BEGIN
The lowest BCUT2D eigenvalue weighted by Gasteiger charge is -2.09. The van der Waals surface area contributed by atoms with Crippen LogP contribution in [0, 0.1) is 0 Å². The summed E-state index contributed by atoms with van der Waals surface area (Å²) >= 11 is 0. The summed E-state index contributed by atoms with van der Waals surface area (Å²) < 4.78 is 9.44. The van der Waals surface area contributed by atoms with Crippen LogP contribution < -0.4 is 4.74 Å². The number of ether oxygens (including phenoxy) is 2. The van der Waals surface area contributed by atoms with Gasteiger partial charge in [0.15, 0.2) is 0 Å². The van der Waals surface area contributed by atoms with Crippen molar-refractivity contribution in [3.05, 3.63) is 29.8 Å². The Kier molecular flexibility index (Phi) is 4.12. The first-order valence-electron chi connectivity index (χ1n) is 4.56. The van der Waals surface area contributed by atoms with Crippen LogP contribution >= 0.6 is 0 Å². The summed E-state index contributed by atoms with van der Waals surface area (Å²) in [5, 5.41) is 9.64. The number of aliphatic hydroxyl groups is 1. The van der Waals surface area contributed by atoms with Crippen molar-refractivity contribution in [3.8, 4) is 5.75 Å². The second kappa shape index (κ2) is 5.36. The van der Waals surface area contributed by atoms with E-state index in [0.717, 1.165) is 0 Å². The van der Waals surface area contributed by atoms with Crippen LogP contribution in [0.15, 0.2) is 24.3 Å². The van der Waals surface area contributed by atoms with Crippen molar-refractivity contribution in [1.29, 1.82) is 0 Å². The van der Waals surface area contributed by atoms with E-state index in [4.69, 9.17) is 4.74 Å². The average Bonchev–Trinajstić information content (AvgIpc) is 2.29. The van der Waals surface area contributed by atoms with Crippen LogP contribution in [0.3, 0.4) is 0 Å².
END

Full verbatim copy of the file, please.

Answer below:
The lowest BCUT2D eigenvalue weighted by Gasteiger charge is -2.09. The van der Waals surface area contributed by atoms with Crippen LogP contribution in [0, 0.1) is 0 Å². The summed E-state index contributed by atoms with van der Waals surface area (Å²) >= 11 is 0. The summed E-state index contributed by atoms with van der Waals surface area (Å²) < 4.78 is 9.44. The van der Waals surface area contributed by atoms with Crippen LogP contribution < -0.4 is 4.74 Å². The number of ether oxygens (including phenoxy) is 2. The van der Waals surface area contributed by atoms with Gasteiger partial charge in [0.15, 0.2) is 0 Å². The van der Waals surface area contributed by atoms with Crippen molar-refractivity contribution in [3.05, 3.63) is 29.8 Å². The Kier molecular flexibility index (Phi) is 4.12. The first-order valence-electron chi connectivity index (χ1n) is 4.56. The van der Waals surface area contributed by atoms with Crippen LogP contribution >= 0.6 is 0 Å². The summed E-state index contributed by atoms with van der Waals surface area (Å²) in [5, 5.41) is 9.64. The number of aliphatic hydroxyl groups is 1. The van der Waals surface area contributed by atoms with Crippen molar-refractivity contribution in [3.8, 4) is 5.75 Å². The second kappa shape index (κ2) is 5.36. The van der Waals surface area contributed by atoms with E-state index in [0.717, 1.165) is 0 Å². The van der Waals surface area contributed by atoms with Crippen LogP contribution in [0.15, 0.2) is 24.3 Å². The van der Waals surface area contributed by atoms with Crippen molar-refractivity contribution in [1.29, 1.82) is 0 Å². The van der Waals surface area contributed by atoms with E-state index in [4.69, 9.17) is 4.74 Å². The average Bonchev–Trinajstić information content (AvgIpc) is 2.29. The van der Waals surface area contributed by atoms with Crippen LogP contribution in [0.3, 0.4) is 0 Å².